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In this blog, Steven Markham, research fellow at the Centre for Evidence-Based Medicine, University of Oxford, reflects on experiences of designing health promotion interventions to inform current and future policy.

Serious young female doctor meeting with elderly patient in office, listening to woman health problems complaints, typing on laptop, keeping electronic database on computer. Geriatric medic care. © Shutterstock

Steven is currently working on the link worker implementation in primary care study.

My background

I started my career in health, designing interventions to support people to keep healthy and well. I was part of a team of Health Promotion Specialists focused on holistic health and wellness: mental health, emotional health, and physical health including sexual health, physical activity and healthier eating; across demographics of the population: children and young people, young adults, families, men, and older people.

The largest intervention I co-designed was a 'walking for health' programme; developing a series of weekly, group-based health walks at community venues across the local region where I worked. These group-led walks were carefully designed to occur every week, at the same time, starting and finishing at the same venue, with varied routes to keep regular attendees interested. With the help of some wonderful volunteers, we managed to deliver a walk every day of the week across a small region, with some walkers (and volunteer walk leaders) participating four or five times a week. The project was supported by a Public Health department. After the transfer of Public Health departments to local authorities, and despite funding cuts, nearly two decades later, some of these weekly walks continue today.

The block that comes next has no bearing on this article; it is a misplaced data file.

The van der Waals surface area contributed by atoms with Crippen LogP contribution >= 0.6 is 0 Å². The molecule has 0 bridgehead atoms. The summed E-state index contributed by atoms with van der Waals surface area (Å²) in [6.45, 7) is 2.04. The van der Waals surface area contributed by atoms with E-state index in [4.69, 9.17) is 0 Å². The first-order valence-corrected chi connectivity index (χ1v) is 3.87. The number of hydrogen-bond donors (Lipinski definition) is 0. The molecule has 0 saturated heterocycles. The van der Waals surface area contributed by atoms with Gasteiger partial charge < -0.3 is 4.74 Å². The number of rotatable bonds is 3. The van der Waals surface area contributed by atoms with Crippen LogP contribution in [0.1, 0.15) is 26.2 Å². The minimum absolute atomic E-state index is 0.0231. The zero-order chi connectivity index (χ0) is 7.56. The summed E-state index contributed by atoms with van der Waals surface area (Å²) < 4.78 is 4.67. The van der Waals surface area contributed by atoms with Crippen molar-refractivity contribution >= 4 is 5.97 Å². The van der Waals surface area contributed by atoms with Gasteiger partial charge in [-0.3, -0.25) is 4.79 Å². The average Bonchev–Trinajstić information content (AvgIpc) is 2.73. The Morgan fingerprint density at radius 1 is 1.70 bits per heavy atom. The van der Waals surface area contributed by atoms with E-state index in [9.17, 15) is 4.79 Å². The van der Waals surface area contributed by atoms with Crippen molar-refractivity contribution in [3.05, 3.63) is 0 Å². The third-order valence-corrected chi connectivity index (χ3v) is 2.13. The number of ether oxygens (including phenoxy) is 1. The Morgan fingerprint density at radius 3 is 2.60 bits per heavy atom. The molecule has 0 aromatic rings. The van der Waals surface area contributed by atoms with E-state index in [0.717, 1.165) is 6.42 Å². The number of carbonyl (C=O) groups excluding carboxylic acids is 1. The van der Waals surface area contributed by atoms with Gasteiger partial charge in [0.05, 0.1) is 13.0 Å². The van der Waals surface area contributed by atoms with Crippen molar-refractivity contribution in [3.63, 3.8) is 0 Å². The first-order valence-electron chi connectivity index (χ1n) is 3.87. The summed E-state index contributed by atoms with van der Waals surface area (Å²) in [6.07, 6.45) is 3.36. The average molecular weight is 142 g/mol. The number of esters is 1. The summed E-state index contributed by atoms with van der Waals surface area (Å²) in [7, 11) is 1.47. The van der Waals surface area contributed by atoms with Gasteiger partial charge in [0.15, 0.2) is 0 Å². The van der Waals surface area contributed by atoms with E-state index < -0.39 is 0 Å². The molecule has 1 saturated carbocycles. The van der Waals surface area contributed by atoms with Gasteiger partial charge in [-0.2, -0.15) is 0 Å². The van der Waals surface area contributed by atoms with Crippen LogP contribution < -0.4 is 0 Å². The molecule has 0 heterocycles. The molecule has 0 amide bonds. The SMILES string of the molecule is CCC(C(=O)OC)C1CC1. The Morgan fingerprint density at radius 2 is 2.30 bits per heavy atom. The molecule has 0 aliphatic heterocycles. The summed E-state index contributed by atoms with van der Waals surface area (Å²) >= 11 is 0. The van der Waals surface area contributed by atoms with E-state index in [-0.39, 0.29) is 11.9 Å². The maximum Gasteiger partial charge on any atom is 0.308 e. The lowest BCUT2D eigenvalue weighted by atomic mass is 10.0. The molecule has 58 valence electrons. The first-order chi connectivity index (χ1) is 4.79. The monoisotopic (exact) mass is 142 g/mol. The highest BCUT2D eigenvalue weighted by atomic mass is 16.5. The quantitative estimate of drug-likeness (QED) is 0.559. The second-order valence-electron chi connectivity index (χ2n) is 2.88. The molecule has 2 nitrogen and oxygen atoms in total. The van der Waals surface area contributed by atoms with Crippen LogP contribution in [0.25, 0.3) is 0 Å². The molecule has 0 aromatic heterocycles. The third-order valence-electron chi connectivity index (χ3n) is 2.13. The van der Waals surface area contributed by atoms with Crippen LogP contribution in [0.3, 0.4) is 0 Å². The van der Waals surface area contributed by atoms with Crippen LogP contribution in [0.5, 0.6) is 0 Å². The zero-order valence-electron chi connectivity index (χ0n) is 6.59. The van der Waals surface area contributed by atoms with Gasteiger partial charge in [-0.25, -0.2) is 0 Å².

Challenges with community projects

As all researchers, evaluators and people with an interest in social interventions will know, no project receives 100% positive feedback. There were problems to address around the suitability of the walks for slow walkers, people using wheelchairs and for people with learning difficulties who needed the support of a carer. These issues relate to contentious questions regarding what socially based health interventions are developed in communities and who are they designed for?